Date: Monday, 22 April, 2019
Venue: BankWest Stadium, Parramatta
Kick Off: 4pm
Head Referee: Gerard Sutton
Assistant Referee: Chris Butler
Head-to-head: Played 39 Eels 21 Tigers 15 Drawn 3
Odds: Eels $1.85 Tigers $2.00
Last Four Encounters:
Eels 24 Tigers 22 ANZ Stadium (2018)
Tigers 30 Eels 20 ANZ Stadium (2018)
Eels 17 Tigers 16 ANZ Stadium (2017)
Eels 26 Tigers 22 ANZ Stadium (2017)
The Warm Up
What value do you place on a home game?
People who’ve forgotten more about football than I’d ever know have told me that a home game is worth 4 – 6 points on the scoreboard. The odd crowd penalty or 50/50 decision are great contributors to such an advantage.
Though the Tigers might see BankWest Stadium as one of their numerous home grounds, it’s likely that ninety percent of the anticipated thirty thousand in attendance will be sending them a message to the contrary. They’ll be made to feel as welcome as Paul Gallen at the Caxton Hotel.
Will the Eels be pumped or anxious about playing in front of a capacity crowd in the first match at their new home? There’ll undoubtedly be an air of expectation in what will likely be a festival atmosphere.
However, this won’t be a match played in front of casual spectators there for an event. Around twenty thousand people will take up their season ticket spots on Monday. Once the game settles down everybody, players and spectators alike, will be in footy mode, and it becomes another match where sticking to game plans and trusting systems will be the focus.
The Tigers would be buzzing after their sensational win against the Broncos. In contrast the Eels will be aiming to bounce back after some physical battering from the Raiders.
Whoever wins will be very pleased with their first quarter of the season.
Having a Punt
Some people might not believe that I’d tip an opposition player, but the punt is all about getting a return on your coin. For that reason I’m going to look at the score a try at any time market with NSW Tab and nominate Mahe Fonua @ $2.30. He’s an aggressive winger with a high involvement rate and I think he’ll feature prominently in this clash.
If you’re looking for an Eels win option, dig into the Head to Head/Over Under Double market and take the Eels win coupled with over 38.5 match points @ $3.60. Three of the past four clashes have returned over 40 points, and with fine weather predicted, I’m tipping that both teams might open up a bit more than they have in the first five rounds.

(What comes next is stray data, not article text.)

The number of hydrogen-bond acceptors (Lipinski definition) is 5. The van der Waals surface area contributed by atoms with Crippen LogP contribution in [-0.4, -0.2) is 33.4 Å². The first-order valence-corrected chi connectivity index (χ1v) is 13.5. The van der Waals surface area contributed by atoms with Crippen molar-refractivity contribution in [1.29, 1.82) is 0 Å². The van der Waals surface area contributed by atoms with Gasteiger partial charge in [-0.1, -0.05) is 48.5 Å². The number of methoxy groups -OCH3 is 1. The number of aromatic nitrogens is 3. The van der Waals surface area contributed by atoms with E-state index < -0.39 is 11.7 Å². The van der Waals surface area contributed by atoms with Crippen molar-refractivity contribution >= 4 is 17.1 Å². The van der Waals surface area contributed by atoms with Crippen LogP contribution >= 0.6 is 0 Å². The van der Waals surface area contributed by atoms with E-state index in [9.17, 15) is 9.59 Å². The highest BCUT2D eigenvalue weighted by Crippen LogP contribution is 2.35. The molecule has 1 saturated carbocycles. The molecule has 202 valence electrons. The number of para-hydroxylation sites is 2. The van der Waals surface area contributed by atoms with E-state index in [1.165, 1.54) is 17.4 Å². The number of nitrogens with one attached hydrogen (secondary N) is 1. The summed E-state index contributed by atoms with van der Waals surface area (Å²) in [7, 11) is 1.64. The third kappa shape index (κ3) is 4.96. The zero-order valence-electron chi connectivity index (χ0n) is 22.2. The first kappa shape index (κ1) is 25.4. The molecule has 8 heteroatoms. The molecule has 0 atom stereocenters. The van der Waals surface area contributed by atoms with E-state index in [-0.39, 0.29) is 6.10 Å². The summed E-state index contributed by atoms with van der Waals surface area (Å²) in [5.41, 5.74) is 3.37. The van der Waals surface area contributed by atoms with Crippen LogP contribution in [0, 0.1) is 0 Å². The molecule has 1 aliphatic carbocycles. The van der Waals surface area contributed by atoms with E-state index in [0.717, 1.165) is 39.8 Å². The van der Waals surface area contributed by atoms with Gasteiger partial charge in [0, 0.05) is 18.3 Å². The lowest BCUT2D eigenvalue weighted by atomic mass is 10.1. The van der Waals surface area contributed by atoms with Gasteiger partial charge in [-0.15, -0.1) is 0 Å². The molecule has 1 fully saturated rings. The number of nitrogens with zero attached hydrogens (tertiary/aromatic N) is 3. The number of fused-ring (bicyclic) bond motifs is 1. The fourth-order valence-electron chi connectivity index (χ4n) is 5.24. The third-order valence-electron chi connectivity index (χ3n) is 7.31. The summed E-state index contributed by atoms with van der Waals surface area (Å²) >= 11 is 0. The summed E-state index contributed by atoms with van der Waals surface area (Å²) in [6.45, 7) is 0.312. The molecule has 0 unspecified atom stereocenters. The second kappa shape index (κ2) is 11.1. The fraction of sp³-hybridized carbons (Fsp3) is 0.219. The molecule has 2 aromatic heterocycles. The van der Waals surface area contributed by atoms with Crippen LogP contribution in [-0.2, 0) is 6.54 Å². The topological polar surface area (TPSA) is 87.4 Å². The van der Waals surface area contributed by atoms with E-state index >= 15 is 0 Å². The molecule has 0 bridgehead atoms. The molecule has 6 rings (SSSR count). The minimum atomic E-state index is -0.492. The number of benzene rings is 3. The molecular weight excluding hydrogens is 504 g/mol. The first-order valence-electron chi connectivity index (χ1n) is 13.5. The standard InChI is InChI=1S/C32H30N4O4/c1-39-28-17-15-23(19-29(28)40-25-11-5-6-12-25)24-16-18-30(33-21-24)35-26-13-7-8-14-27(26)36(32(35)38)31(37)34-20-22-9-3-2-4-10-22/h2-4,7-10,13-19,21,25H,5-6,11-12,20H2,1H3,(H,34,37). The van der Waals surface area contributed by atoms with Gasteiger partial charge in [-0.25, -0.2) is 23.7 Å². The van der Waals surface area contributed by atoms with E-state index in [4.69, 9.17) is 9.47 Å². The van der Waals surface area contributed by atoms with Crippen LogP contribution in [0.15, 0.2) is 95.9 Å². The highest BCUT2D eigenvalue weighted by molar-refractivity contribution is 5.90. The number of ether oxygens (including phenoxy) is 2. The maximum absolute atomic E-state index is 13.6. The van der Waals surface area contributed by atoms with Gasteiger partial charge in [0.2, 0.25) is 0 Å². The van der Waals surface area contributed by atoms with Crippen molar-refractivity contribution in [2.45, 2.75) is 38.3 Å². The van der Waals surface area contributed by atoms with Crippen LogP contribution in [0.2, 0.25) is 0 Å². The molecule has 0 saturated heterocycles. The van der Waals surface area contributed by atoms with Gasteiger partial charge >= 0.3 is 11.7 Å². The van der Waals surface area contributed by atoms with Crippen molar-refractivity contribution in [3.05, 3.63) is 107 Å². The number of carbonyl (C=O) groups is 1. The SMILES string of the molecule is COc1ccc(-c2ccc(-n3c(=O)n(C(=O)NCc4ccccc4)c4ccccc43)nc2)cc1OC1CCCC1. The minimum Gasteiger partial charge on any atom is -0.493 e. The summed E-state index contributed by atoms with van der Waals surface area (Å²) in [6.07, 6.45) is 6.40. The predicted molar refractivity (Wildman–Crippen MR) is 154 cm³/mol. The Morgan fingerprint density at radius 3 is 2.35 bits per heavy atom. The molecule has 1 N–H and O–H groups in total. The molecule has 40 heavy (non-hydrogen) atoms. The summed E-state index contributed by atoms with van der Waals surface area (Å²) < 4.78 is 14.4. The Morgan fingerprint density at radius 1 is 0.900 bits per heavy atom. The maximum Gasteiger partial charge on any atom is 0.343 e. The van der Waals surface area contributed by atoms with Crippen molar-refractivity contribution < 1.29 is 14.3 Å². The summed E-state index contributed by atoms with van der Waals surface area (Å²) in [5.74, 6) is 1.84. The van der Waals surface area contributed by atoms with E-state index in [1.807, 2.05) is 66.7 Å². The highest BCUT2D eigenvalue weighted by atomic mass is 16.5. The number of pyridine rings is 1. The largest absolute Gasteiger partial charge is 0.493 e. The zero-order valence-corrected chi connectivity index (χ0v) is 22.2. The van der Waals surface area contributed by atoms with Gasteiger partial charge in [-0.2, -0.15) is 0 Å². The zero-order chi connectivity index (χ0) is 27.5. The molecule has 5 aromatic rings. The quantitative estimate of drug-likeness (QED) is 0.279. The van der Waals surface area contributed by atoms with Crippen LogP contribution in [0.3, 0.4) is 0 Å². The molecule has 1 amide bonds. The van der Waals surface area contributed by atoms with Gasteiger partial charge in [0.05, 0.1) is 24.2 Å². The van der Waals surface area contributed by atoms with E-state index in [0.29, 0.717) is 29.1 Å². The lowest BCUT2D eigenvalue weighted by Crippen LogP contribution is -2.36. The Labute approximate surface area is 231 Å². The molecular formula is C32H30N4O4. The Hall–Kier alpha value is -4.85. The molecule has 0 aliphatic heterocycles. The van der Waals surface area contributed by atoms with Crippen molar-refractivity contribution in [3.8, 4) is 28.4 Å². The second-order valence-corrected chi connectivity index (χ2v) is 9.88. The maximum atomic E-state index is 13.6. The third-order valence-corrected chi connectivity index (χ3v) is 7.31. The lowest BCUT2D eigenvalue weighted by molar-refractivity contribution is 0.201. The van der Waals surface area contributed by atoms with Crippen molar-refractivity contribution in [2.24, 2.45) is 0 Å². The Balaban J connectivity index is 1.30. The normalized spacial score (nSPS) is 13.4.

The favourites for first try scorer are listed below:
Eels: Ferguson $8 Sivo $9
Tigers: Fonua $11 Thompson $11
Feed Your Footy Brain
The Tigers have four former Eels in their line up. Matterson, Twal, Aloiai and Eisenhuth all represented Parramatta in lower grade football, but had to seek greener pastures to make their NRL debuts. For the Eels, Mitch Moses and Ray Stone can trace their roots back to the Tigers.
There are inexperienced forwards with less than 20 NRL games to be found in both teams, in both the starting pack and the bench. Mikaele (4) and Garner (11) have commenced their top grade journey for the Tigers, whereas Stone (1), Kaufusi (4), Mahoney (14) and Niukore (19) highlight the new brigade coming through for the Eels.
Tracking: Ray Stone
Ray Stone is one of the most popular Eels players yet to cement an NRL spot. The aggressive forward has a legion of fans, including those who’ve seen very little of his play but know of his reputation.
After graduating from the NYC at the end of the 2017 season, Stone earned an NRL Development Contract for the 2018 season. A raft of first grade injuries saw Stone make his debut off the bench against the Storm in Round 22 last year.
Although the Eels have looked to up-skill the mobile Stone to take on a replacement dummy half role, the 95kg forward plays his best football as a lock/middle forward.
Stone takes no prisoners with his defence. Although on the lighter side against some of the big units running around in the middle third, anyone hit by a Stone tackle will testify to the impact from his collisions.
Just as the 21 year old’s power and mobility is his strength in defence, the same qualities assist his attack. Stone enjoys playing close to the action, and his high involvement keeps the defence on their toes. In one memorable NYC clash, he crossed for four tries, and two weeks ago he crossed for a double in the Wenty Magpies demolition of the Jets.
Older Eels supporters might just liken Stone to 1970s hard man, Ray Higgs.